Chronicling the American suburb
White picket fences, single-family dwellings, and the daily commute are such an everyday part of American life and lore that few have ever thought to chronicle them. A history of the suburb, that blandest of communities? Suburbs may be a lot of things -- including havens from urban turmoil and gridwork blights on the landscape -- but they're not bland, according to Columbia University's Prof. Kenneth T. Jackson. Their history, a variegated fabric of utopian ideals, technological breakthroughs, and sharp business dealing, is stitched together in Dr. Jackson's recent book, ``Crabgrass Frontier: The Suburbanization of the United States'' (Oxford University Press, New York; 396 pp; $21.95).
What drew him to writing a history of the American suburb? Jackson, a man of informal manners and Southern upbringing who still retains a touch of drawl, points out that the project grew naturally out of his interest in the history of cities -- just as suburbs themselves sprang from the cities. ``I like to study the past for what it can tell us about the present,'' he says, and few things so characterize the present as the billowing residences and retail districts that skirt our major metropolises.
There have been some excellent books on individual suburbs, he continues, but no one had really asked the question ``How did we come to live like this?'' He ventured to ask that and soon ran into a problem: The subject ``cuts across so many disciplines, it's so discursive, that it's difficult to say anything with great confidence.'' But he plowed forward, breaking that overall question into sub-queries, such as ``Why do cities, generally, no longer expand their boundaries?''
In the course of answering that particular question, Jackson noted that in the 1860s Brookline, Mass., was the first significant bordering town to rebuff the advances of a larger neighbor (in this case, Boston). Before that, he explains, annexation was usually welcomed, since cities were considered the better places to live, with ``greater snob appeal,'' superior schools -- very nearly the reverse of today's preferences.
The word ``suburb'' gradually took on a new and more positive meaning through the 19th and 20th centuries, affirming a community's identity instead of implying subordination to a city.
The pattern of suburbanization in the United States is uniquely American, Jackson maintains. Things didn't happen this way in Europe, Japan, or anywhere else, for reasons that are right at hand: spacious, affordable land through most of the nation's history; the whirlwind invasion of the automobile; the predominance of the nuclear family; and the sharp boundary traditionally drawn in the US between work and home. Americans had the means and the space to invest in houses and yards, he says, and they did so.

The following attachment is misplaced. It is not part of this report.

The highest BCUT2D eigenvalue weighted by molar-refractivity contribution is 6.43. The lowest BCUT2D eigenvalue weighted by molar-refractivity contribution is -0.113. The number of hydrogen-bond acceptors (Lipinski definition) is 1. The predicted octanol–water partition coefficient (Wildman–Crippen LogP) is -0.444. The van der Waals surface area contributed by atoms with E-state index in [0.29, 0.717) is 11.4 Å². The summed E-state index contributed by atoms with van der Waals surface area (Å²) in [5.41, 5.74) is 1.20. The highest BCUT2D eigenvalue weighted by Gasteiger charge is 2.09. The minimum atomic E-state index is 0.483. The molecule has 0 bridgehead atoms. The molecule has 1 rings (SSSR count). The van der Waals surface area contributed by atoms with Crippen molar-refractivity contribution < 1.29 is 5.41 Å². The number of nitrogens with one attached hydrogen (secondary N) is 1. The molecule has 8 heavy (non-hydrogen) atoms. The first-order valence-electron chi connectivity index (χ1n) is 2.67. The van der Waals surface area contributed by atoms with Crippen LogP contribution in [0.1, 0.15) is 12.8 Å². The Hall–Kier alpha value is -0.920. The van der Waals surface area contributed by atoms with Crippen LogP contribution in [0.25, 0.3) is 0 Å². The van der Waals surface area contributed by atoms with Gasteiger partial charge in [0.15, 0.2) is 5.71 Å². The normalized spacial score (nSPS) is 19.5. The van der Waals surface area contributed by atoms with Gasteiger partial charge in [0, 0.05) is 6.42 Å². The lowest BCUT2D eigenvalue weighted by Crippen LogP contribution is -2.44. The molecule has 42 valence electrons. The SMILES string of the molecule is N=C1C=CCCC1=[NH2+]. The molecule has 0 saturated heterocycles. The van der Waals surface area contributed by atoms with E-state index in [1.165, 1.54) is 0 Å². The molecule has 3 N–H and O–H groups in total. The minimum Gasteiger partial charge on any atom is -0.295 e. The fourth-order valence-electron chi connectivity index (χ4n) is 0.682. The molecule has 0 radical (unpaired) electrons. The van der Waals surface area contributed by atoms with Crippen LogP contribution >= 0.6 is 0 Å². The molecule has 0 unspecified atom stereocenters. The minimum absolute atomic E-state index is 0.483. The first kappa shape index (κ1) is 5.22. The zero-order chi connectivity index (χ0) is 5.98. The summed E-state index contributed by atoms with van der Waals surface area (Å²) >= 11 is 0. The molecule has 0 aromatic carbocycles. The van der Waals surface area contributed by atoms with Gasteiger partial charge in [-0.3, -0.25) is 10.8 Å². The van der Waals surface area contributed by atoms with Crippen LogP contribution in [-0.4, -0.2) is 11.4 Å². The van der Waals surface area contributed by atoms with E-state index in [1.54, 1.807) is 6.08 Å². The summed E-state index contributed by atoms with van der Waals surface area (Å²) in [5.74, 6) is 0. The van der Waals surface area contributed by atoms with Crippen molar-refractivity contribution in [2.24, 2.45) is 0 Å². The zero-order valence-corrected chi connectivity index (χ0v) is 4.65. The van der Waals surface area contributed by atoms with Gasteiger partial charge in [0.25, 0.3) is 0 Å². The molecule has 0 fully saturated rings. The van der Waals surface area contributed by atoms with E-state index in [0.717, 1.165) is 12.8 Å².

Maybe it has been an ``overinvestment,'' he suggests, at the expense of industrial growth. The Japanese, after all, followed a diametrically opposite path.
But it wasn't just space and cheap land that stimulated growth on our city's fringes. Uncle Sam, through the federal housing and mortgage insurance programs, was the one who put the foot to the floorboard in the drive toward suburban sprawl, Jackson contends. True, countless Americans from the late 19th century forward chose the suburbs, but from the mid-1930s onward ``it was not a fair choice,'' he says. Everything was tilted in the suburbs' favor. The Federal Housing Administration (FHA), by setting up uniform standards for new housing (standards that effectively excluded inner cities) and guaranteeing loans (thus driving down interest rates), opened up floodgates of financing for home builders. Housing starts doubled between 1937 and 1941, and they skyrocketed after World War II.
Those were the days of the first Levittowns -- developments that become prototypes of the sprawl to come.
But the standards set by the FHA -- while stimulating less expensive, higher-quality housing -- had a dark side. In establishing a grading system by which appraisers could assess the creditworthiness of a community, prejudice was built into the residential patterns. Any mixed neighborhood, and certainly any black neighborhood, automatically got a low rating. ``Redlining,'' the practice of denying credit to residents -- frequently black -- of ``decaying'' communities, was born.
As Jackson points out in his book, the highest grade was reserved for ``homogeneous'' neighborhoods. `` `Homogeneous' meant `American business and professional men,' '' he writes. That excluded blacks, Jews -- anyone outside the WASP mainstream.
The legacy of those housing policies, while mitigated by legislation in recent years, is still very much with us. So is its flip side -- the concentration of public housing in the inner cities. Given the option by law, no other communities would accept the projects.
Looking ahead, the historian sees a reversal in the process of suburbanization. Like many others, he is carefully noting the ``gentrifying'' trends in major cities, as well as changing family patterns that may make the large, detached house in the suburbs less ideal for Americans. The likelihood of a future oil crunch, reminding us that that resource is finite and that the automobile has its limitations, also has to be factored in.
``By the year 2000,'' says this chronicler of America's suburbs, ``I think we'll see a major shift back to the city.''